Italy’s far-right leader, Giorgia Meloni, formally asks for mandate to govern

Brothers of Italy leader Giorgia Meloni flanked by former Prime Minister Silvio Berlusconi and politician Matteo Salvini
Brothers of Italy leader Giorgia Meloni is flanked by former Prime Minister Silvio Berlusconi, left, and right-wing politician Matteo Salvini, right, at news conference in Rome.
(Roberto Monaldo / LaPresse)

Italian politician Giorgia Meloni, whose Brothers of Italy party has neo-fascist roots, said Friday that she and her allies have asked Italy’s president to give her the mandate to form what would be the nation’s first far-right-led government since the end of World War II.

Meloni and her campaign allies met for about 10 minutes with President Sergio Mattarella at the Quirinale presidential palace. She emerged to tell reporters that the right-wing coalition had unanimously indicated to Mattarella that she deserved the mandate to govern.

The palace later announced that Mattarella had summoned Meloni back, by herself, to meet with the president late Friday afternoon.


At that meeting, the president could decide that Meloni has assembled a viable government and invite her and her ministers to be sworn in the next day. He could also give her the mandate to try to form a government and some time to report back to him on her progress.

If Meloni, 45, succeeds, she would be the first woman to become Italian prime minister.

Winning the premiership would cap a remarkably quick rise for the Brothers of Italy party that Meloni co-founded in December 2012 and that in its first years was considered a fringe movement on the right.

A century after Benito Mussolini’s 1922 March on Rome brought the fascist dictator to power, the Brothers of Italy party won the most votes in Italy’s national election Sunday. Experts cite voter disillusionment rather than ideology.

Sept. 26, 2022

“We have indicated myself as the person who should be mandated to form the new government,’’ Meloni said, flanked by her two main, sometimes troublesome, right-wing allies — Matteo Salvini and former Prime Minister Silvio Berlusconi. “We are ready and we want to move forward in the shortest possible time.”

She cited urgent problems “at both national and international level,” apparent references to soaring energy prices hitting households and businesses and the war in Ukraine, which has seen European Union members divided over strategy amid worries about gas supplies during the approaching winter.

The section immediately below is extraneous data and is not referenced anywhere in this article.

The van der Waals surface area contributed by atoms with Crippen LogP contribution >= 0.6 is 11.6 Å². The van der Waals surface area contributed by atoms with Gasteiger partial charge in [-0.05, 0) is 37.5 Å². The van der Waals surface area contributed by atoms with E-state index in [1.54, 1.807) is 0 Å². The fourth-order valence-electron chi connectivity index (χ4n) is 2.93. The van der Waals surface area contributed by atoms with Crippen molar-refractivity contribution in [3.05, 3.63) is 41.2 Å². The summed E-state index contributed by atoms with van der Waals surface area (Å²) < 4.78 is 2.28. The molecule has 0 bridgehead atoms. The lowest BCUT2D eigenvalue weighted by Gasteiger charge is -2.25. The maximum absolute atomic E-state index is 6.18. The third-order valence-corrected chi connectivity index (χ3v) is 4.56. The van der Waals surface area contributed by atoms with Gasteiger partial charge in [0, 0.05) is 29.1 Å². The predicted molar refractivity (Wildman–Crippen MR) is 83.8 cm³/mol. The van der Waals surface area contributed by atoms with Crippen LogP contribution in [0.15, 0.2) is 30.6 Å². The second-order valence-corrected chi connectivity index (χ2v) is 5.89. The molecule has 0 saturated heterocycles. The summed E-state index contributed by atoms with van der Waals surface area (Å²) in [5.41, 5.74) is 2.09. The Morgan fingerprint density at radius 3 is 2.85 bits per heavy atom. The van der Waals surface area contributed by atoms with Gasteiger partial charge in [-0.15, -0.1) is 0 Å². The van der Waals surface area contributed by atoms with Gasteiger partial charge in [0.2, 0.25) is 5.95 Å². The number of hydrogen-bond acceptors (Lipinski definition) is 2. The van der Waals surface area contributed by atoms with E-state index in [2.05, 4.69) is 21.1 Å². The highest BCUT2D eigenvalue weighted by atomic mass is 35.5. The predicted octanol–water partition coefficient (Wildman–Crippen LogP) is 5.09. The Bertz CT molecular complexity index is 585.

Berlusconi and Salvini stayed silent during Meloni’s brief remarks to reporters. But at one point Berlusconi raised his eyebrows and looked behind her head at Salvini as Meloni spoke.

Both men are longtime admirers of Russian President Vladimir Putin, whereas Meloni has staunchly backed Ukraine in its defense against the Russian invasion. Those differences could make coalition rule challenging.

Giorgia Meloni, who once praised Mussolini, will be Italy’s first female prime minister. Her Brothers of Italy party will face limits to implementing its far-right ideology.

Oct. 1, 2022

Berlusconi, a three-time premier, has been chafing over the election victory by Meloni’s party. The Brothers of Italy took 26%, while Berlusconi’s Forza Italia and the anti-migrant League of Salvini snagged slightly more than 8% apiece in the Sept. 25 election, which saw record low turnout.

In 2018, in the previous election for Parliament, Meloni’s party took slightly more than 4% of the vote.

Still, while her forces are Parliament’s largest, Meloni needs her two allies in order to command a solid majority in the legislature.

Berlusconi, who fancies himself a rare leader on the world stage, recently derided her as “arrogant” in written comments, apparently after Meloni refused to make a lawmaker who is one of the media mogul’s closest advisors a minister.

Former Italian Prime Minister Silvio Berlusconi was banned from holding public office for six years following a tax fraud conviction.

Sept. 27, 2022

Earlier this week, in a meeting with his lawmakers, he expressed sympathy for Putin’s motivation for invading Ukraine. In that conversation, which was recorded and leaked to Italian news agency LaPresse, he also bragged that Putin had sent him bottles of vodka for his 86th birthday last month and that he gave the Russian leader bottles of wine while the two exchanged sweetly worded notes.

In response to Berlusconi’s comments, which were also derogatory about Ukrainian President Volodymr Zelensky, Meloni insisted that anyone joining her government must be solidly in sync with the West in opposing Putin’s war. If that meant her government couldn’t be formed, Meloni said, she’d take that risk.

Salvini has at times also questioned the wisdom of tough Western sanctions against Russia. A fellow lawmaker in Salvini’s League party who was recently elected president of the lower Chamber of Deputies has publicly expressed doubts about continuing the measures.

Outgoing Prime Minister Mario Draghi’s national pandemic unity coalition collapsed in July after Salvini, Berlusconi and Giuseppe Conte, the leader of the populist 5-Star Movement, refused to back his government in a confidence vote. That prompted Mattarella to dissolve parliament and pave the way for elections some six months early.

While final efforts to form the new government were underway, Draghi was in Brussels, attending the final day of a European Council summit, grappling with ways to deal with higher energy prices.

On Thursday, Mattarella received opposition leaders, who raised concerns that Meloni, who campaigned with a “God, homeland, family” agenda, would seek to erode abortion rights and roll back rights such as same-sex civil unions.